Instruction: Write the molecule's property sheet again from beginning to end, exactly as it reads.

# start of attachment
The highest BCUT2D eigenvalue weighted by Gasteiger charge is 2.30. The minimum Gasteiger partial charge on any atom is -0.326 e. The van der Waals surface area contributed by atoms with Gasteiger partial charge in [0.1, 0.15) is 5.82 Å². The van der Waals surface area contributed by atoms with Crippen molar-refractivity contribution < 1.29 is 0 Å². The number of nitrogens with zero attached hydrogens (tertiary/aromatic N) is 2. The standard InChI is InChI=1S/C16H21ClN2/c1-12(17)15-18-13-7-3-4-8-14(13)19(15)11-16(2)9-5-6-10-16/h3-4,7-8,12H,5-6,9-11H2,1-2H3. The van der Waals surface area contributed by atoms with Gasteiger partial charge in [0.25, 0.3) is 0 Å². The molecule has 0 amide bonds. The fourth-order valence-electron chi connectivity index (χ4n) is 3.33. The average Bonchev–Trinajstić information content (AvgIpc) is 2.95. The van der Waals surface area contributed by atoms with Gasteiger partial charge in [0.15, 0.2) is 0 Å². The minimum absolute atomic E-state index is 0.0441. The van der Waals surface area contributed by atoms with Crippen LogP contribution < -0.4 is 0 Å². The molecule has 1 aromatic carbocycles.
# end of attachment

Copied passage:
The highest BCUT2D eigenvalue weighted by Gasteiger charge is 2.30. The minimum Gasteiger partial charge on any atom is -0.326 e. The van der Waals surface area contributed by atoms with Gasteiger partial charge in [0.1, 0.15) is 5.82 Å². The van der Waals surface area contributed by atoms with Crippen molar-refractivity contribution < 1.29 is 0 Å². The number of nitrogens with zero attached hydrogens (tertiary/aromatic N) is 2. The standard InChI is InChI=1S/C16H21ClN2/c1-12(17)15-18-13-7-3-4-8-14(13)19(15)11-16(2)9-5-6-10-16/h3-4,7-8,12H,5-6,9-11H2,1-2H3. The van der Waals surface area contributed by atoms with Gasteiger partial charge in [0.25, 0.3) is 0 Å². The molecule has 0 amide bonds. The fourth-order valence-electron chi connectivity index (χ4n) is 3.33. The average Bonchev–Trinajstić information content (AvgIpc) is 2.95. The van der Waals surface area contributed by atoms with Gasteiger partial charge in [0.15, 0.2) is 0 Å². The minimum absolute atomic E-state index is 0.0441. The van der Waals surface area contributed by atoms with Crippen LogP contribution < -0.4 is 0 Å². The molecule has 1 aromatic carbocycles.